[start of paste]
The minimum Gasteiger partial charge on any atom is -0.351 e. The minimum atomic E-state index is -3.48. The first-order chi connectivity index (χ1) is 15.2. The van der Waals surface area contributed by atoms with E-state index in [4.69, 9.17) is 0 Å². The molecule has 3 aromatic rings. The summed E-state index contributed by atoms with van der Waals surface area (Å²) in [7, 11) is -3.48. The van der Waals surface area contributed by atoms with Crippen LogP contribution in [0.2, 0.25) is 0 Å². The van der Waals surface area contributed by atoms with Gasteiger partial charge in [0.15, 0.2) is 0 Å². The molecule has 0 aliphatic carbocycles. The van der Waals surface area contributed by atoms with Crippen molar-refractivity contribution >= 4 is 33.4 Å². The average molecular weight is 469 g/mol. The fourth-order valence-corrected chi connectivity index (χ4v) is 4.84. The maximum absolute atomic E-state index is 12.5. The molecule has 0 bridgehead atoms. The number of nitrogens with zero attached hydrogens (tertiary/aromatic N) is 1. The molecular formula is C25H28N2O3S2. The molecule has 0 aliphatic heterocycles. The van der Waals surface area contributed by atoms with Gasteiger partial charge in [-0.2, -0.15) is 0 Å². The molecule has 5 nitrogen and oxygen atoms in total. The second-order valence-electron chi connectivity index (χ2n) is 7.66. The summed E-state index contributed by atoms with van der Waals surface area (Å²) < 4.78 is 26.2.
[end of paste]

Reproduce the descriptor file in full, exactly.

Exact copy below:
The minimum Gasteiger partial charge on any atom is -0.351 e. The minimum atomic E-state index is -3.48. The first-order chi connectivity index (χ1) is 15.2. The van der Waals surface area contributed by atoms with E-state index in [4.69, 9.17) is 0 Å². The molecule has 3 aromatic rings. The summed E-state index contributed by atoms with van der Waals surface area (Å²) in [7, 11) is -3.48. The van der Waals surface area contributed by atoms with Crippen LogP contribution in [0.2, 0.25) is 0 Å². The van der Waals surface area contributed by atoms with Gasteiger partial charge in [0.15, 0.2) is 0 Å². The molecule has 0 aliphatic carbocycles. The van der Waals surface area contributed by atoms with Crippen molar-refractivity contribution >= 4 is 33.4 Å². The average molecular weight is 469 g/mol. The fourth-order valence-corrected chi connectivity index (χ4v) is 4.84. The maximum absolute atomic E-state index is 12.5. The molecule has 0 bridgehead atoms. The number of nitrogens with zero attached hydrogens (tertiary/aromatic N) is 1. The molecular formula is C25H28N2O3S2. The molecule has 0 aliphatic heterocycles. The van der Waals surface area contributed by atoms with Gasteiger partial charge in [-0.2, -0.15) is 0 Å². The molecule has 5 nitrogen and oxygen atoms in total. The second-order valence-electron chi connectivity index (χ2n) is 7.66. The summed E-state index contributed by atoms with van der Waals surface area (Å²) < 4.78 is 26.2.